Campaigning finds a new normal as door-knocking resumes

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In this Wednesday, June 24, 2020, photo, Joey Prestley, a staff canvasser for the Progressive Turnout Project, uses hand sanitizer between stops to talk to voters in the age of the new coronavirus in northwest Denver. The coronavirus pandemic isn't going away anytime soon, but campaigns are still forging ahead with in-person organizing. (AP Photo/David Zalubowski)

WASHINGTON – Across much of America, the coronavirus pandemic isn’t fading away. But political campaigns are still forging ahead with in-person organizing.

The pandemic upended elections this year, forcing campaigns to shift their organizing activities almost entirely online and compelling both parties to reconfigure their conventions. President Donald Trump earlier this month announced plans to move the Republican National Convention to Florida after a spat with North Carolina's governor over that state's pace of reopening, and on Wednesday, Democrats announced they’d hold almost all of their convention virtually.

But even as some states are seeing record increases in infection rates, Republicans and now Democrats are getting back to the in-person door-knocking that took a pause at the start of the pandemic.

“We’ve switched as much as we can to digital, and I think folks are interested in doing that as much as possible, but there is an element of this work that does require that in-person interaction,” said Alex Morgan, executive director of the Progressive Turnout Project. “We’ve found in our conversations and our research and our consultations with infectious-disease experts, this can be done in a safe and responsible way.”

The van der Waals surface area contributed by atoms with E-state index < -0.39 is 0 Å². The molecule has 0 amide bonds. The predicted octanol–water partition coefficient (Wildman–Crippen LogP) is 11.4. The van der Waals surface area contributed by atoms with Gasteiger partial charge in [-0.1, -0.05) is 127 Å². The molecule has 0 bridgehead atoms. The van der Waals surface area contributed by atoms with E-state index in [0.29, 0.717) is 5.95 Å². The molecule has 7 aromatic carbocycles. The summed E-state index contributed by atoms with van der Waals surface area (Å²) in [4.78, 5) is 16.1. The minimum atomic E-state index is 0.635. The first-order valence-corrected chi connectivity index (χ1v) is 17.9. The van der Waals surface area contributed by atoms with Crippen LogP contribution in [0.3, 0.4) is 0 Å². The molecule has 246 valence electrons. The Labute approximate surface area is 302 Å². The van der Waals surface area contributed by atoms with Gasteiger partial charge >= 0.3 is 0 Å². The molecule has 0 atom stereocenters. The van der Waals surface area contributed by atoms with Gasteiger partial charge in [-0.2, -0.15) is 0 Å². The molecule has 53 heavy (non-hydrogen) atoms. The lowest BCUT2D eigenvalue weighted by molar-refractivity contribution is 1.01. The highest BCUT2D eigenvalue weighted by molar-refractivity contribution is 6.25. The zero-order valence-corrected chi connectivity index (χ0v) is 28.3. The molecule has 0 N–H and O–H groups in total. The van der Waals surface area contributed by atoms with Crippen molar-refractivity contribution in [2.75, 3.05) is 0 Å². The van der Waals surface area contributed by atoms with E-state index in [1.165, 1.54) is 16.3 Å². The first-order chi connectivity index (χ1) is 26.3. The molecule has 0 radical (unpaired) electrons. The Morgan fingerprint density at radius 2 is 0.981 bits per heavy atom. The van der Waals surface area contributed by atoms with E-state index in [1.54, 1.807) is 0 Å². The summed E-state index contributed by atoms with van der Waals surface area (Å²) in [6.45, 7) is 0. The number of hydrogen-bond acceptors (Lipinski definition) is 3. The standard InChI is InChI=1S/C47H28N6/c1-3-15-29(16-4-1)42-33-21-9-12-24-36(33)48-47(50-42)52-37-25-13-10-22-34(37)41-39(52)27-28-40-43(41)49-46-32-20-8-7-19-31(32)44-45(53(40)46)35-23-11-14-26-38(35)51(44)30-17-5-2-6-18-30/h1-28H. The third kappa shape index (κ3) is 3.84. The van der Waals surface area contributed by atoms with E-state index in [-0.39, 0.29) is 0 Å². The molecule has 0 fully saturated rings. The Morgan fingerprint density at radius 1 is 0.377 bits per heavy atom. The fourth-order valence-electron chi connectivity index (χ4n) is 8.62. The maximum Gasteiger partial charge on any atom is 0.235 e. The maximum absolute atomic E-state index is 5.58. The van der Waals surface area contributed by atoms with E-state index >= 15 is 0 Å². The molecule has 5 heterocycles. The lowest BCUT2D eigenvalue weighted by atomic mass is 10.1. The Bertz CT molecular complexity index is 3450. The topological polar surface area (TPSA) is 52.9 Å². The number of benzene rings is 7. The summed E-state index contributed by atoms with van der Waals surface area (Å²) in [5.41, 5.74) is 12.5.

The Progressive Turnout Project is launching a $52.5 million, 17-state field program this weekend with plans to hire 1,100 staffers nationwide and knock on 10 million doors by Election Day, according to details shared first with The Associated Press. It will be the first major in-person canvassing effort launched nationwide that's aimed at electing Democrats since the pandemic began, as Joe Biden’s presidential campaign has yet to resume in-person campaigning, citing safety concerns.

But Republicans have already been out knocking on doors since the weekend of June 12, when Trump Victory, the joint operation between Trump’s campaign and the Republican National Committee, relaunched its in-person field operation. That weekend, according to RNC national press secretary Mandi Merritt, Trump Victory activated 19,000 volunteers to make phone calls and knock on 266,000 doors nationwide.

The GOP has left safety up to its volunteers. State party leaders say that while it’s recommended for volunteers to wear a mask, the decision about whether to do so, or broadly what safety precautions to take when canvassing, is left up to the individual.

The Progressive Turnout Project consulted with public health experts to provide guidelines: Their canvassers wear masks and stand at least 6 feet (1.8 meters) from voters, and they hand out individual packets that include a commit to vote card, a pen and a packet of hand sanitizer, all sealed in a plastic envelope. They’re advised to use hand sanitizer between interactions and to wash their hands as much as possible — but never to enter a voter’s home.